My last post was an honest and authentic expression of my thoughts and feelings about my current state of being.  I wasn’t hiding anything.  But there is something else going on.

This morning I awoke with a runny nose and some congestion.  This could be a minor bacterial infection, which would not likely be a problem to snuff out.  But, given that my mucus is clear, bacterial infection seems unlikely.  Viral infection is more consistent with that sign.  It could be one of a number of common viruses that cause runny nose.  For some of these, anti-viral treatments are available.  For many, the viruses don’t even have names, but they don’t cause dangerous infections either.  I’m hoping for one of these, of course.  It could be the flu, and (despite rapidly increasing resistance) that is treatable with osteltamivir.  But it could be something much more dangerous:  the seemingly innocuous, simple, common cold.

While the common cold causes the mildest of infection in immunocompetent people, in me, it could be a disaster.  Permanent scarring of the lungs is one outcome; death is another.  As no treatment for the common cold exists (though a number of experimental therapies are soon to help out), recovery relies on one’s immune system entirely.  Chicken soup may soothe, but it doesn’t cure.

Viral infections are defeated by lymphocytes.  The two main groupings of lymphocytes are T-cells and B-cells.  T-cells circulate in our blood, looking for proteins that are not self.  When one is found, the T-cell starts dividing, and some of those T-cells seek out B-cells.  The T-cells notify B-cells of the presumptive invader, and through one of the most amazing biological processes ever elucidated, germ-specific antibodies are produced.  Those antibodies ultimately cause cells infected with viruses to die (among other things).

So T-cells initiate (and later suppress) immune response.  B-cells primarily give rise to antibodies. The problem for me is that I don’t have very many of either of these cells.  Unlike neutrophils (white blood cells that primarily fight bacterial infection) and platelets, many developmental intermediates come between stem cell and mature lymphocyte, and it can take up to nine months for mature lymphocytes to appear after transplantation.  I do have a few lymphocytes from before the transplant, but it’s not clear that they will be of much use.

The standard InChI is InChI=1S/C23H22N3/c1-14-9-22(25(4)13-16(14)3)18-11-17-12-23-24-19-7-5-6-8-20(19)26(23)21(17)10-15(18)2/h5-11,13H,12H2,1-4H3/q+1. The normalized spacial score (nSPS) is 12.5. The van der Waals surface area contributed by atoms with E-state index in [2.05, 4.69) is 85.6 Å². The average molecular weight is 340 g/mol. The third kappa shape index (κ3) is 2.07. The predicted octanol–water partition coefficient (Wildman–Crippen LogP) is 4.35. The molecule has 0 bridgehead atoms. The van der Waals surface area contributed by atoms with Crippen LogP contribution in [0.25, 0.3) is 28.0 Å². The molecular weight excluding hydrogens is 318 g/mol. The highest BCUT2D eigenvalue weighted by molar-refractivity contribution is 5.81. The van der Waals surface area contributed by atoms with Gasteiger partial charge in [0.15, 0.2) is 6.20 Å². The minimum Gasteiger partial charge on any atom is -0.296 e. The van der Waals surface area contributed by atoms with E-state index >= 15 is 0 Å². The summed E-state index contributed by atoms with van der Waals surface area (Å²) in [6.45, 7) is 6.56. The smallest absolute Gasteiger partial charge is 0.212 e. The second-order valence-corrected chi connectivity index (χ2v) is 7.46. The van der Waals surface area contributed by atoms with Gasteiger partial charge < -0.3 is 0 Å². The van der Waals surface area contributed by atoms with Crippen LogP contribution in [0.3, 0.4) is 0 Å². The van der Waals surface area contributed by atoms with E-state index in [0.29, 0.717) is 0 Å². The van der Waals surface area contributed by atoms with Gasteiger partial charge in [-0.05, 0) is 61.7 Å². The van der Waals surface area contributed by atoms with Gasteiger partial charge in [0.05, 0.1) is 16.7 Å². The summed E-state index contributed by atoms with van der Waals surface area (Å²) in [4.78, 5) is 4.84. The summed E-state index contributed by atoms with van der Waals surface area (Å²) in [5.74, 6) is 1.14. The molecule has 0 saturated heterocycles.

At this point, I just have to wait.  If matters get worse, I’ll get a nose swab tomorrow.  That might reveal a treatable virus or an untreatable virus.  Maybe I don’t have a virus.  I just don’t know right now, but in addition to being energetic and happy, I’m starting to get pretty scared.

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Who loves the sun?

May 9th, 2010

I do.

Being from Louisiana, and now living just south of the arctic circle, I need the sun.   But I can’t be out in it.   Sunlight can stimulate my immune system (particularly the immune-boosting helper T-cells), which will lead to that conflict I wrote about in the last post, known as Graft Versus Host Disease in medical circles.   Unlike the case of an organ transplant—where there is risk of Host (the person’s immune system) Versus Graft (the transplanted organ) Disease—Graft Versus Host Disease (GVHD) is the reverse, sort of.   In this case, my new immune system (the graft) attacks my entire body (the host). Scary, eh?

Even scarier, if GVHD happens, the risk of relapse is much lower in my cancer.   So ideally, GVHD will happen a bit, but not too much.   Walking that tightrope is up to my oncologist, and he says he can do it. Again . . . scary.   But if all goes well, GVHD won’t happen for many months, during which the immunosuppressive drugs I’m on are slowly removed.

But direct sunlight could counteract the effect of the immunosuppressives, awaking my sleeping, new immune system.   For now, I’m something of a vampire, coming out of my lair only at dusk, making sure to avoid direct sunlight.   So because of all this, a good friend of ours, Karole Moe, who is an amazing artist and who just happens to live in Boston, dropped off some sunlight for us:

A Pollock-esque joy.  Bright rays fill the foreground, and dusky wisps fade into the background. Few things make me genuinely happy these days.   This does every day.